Hester Swane is a woman of the open spaces, haunted by a past not altogether of her own making. She is beautiful, a bit wild and part tinker. She won the love of settled Carthage Kilbride and bore his child. She has moved into a house he built for her to live in so that she and their daughter could experience normal life. But Carthage has moved on and up, and a marriage is planned to cement the new alliance in property and blood. He wants her out, to make room for his soon to be wife.
Hester’s fatal flaw is that she is bound to love only the one man and this love eats away at her remarkable power, rendering her humbled before him, now grieving, now begging him to come back, now threatening terrible vengeance if he leaves her and turns her out. Paradoxically, it is this weakness, and the other great loss at the heart of the play, that makes her humanity shine through the armour she puts on to face the world.
As in Medea, the Greek template for By The Bog of The Cats, the heroine is an outsider, Hester by way of her Traveller blood, the princess from Colchis because she was a foreigner.
Medea is cast as a sorceress and brewer of potions. Jason says he was mad when he married her, how else would he have brought her, a Barbarian, into his home?
Carthage believe’s something similar: I owe you nothin’ now Hester Swane. Nothin’. Ya’ve no hold over me now.’
This is no slavish re-working of the myth, rather an act of possession and embodiment. Medea’s power increases when she leaves the domestic interior and moves outside. The Kilbride’s categorize Hester’s need to walk the bogs, not to be confined to the domestic space, as other, something unhealthy and suspect and society readily agrees.
But when they have tamed all the wild earth, and made everything in it neat and orderly, how will they cope when the real world enters and the crooked truth comes out?
Throughout the play, as we learn more about Hester’s absent mother, through glimpses into the past, we begin to understand why she cannot or will not move away from the territory she loves. The bog, as is so often the case with landscape in Irish literature, is the powerful locus of the story, as essential to the action as any character. It is shifting and dangerous and wide open, the jack o’ the lantern nature of it as familiar to Hester as her own body.
Dramatic tension is carried and heightened through language and imagery whose source is as old as the history buried in the bogs themselves, with their ghostly visions and will o’ the wisp flashes that dart through the lives of all but are only heeded by Catwoman and Hester. The myth of the swan and the purgatorial world of the bog are plaited with the classical themes of prophesy and piety into a tough dramatic skein, compelling and relentless as a river in full spate.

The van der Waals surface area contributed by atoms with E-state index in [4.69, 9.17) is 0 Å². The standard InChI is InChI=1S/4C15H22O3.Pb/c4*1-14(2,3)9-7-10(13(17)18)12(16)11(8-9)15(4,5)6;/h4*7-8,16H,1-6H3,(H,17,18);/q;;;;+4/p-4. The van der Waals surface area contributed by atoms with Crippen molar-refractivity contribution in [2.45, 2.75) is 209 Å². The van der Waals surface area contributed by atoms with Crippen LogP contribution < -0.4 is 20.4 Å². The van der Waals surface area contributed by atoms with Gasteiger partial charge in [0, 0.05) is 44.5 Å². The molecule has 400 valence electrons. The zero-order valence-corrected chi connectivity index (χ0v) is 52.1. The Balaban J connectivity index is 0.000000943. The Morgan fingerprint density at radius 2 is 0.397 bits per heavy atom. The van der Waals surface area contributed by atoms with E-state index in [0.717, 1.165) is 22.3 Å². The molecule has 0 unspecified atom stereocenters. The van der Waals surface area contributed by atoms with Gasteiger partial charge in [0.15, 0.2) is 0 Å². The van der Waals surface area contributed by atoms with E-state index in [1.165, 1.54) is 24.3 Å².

Into the chasm between the erosion of one language and the rise of another, many things fall, and the psyche that the Gaelic language developed to express was always a poor fit with the language that replaced it. Put another way, a foreign language was not well equipped to express the nuances of a declining Gaelic culture, rich in idiom and story and playacting, poor in the things of ‘high’ culture.
People adjusted the new cloak to their purpose as best they could, and a rich and ungrammatical dialect glorying in bastardisation and invention become the best, often the only revenge.
Each language comes with a point of view and the point of view of post-Elizabethan English required women to be either comely maidens or shrews.
It was partially in response to the romanticisation of the West in literature that Mairtin O Cadhain gave us Caitriona Phaidin and Nora Shaeanin in Cre na Cille, with its rich vocabulary of insult, spite and wit.
Carr’s use of language is rich in idiom and accuracy, in insult and allegation. The play is shot through with the surreal nature of the Gaelic imagination, making Hester and Catwoman essential characters of the Irish stage, as Fate propels one and torments the other with the double-edged gift of second sight.
These are not nice girls. Neither are the women in Cre na Cille. Neither is Maeve of Connaught in her contests. They are much more interesting and complex than that. Hester is incapable of facing a life without her lover and we watch her psyche splintering under the weight of grief and isolation and an older, more crippling wound than any Carthage could inflict.
This is a deeply radical play, dealing as it does with a woman of great strength with a fatal weakness for a man who no longer wants her and could never have been her equal.Hester Swane is a woman on the edge, and events are unfolding that could tip her over, not into some unspecified ‘nervous breakdown’ but into tragedy.
Carthage is no Jason, but he too has abandoned his ‘wife’ for a new alliance. That the prize is ‘a few lumpy auld acres’ rather than the city of Corinth neither lessens nor increases his treachery. In tragedy as in life, it is the betrayal that counts.
In Hester Swane, Marina Carr has given us a heroine to rival Caitriona Phaidin in complexity and in Carthage, helpless in the face of his desire for a quiet life, a man who wants women to be simpler than they are.
Mary O’Malley is an award-winning poet and member of Aosdána. She is currently writing a memoir of place, and a new collection.
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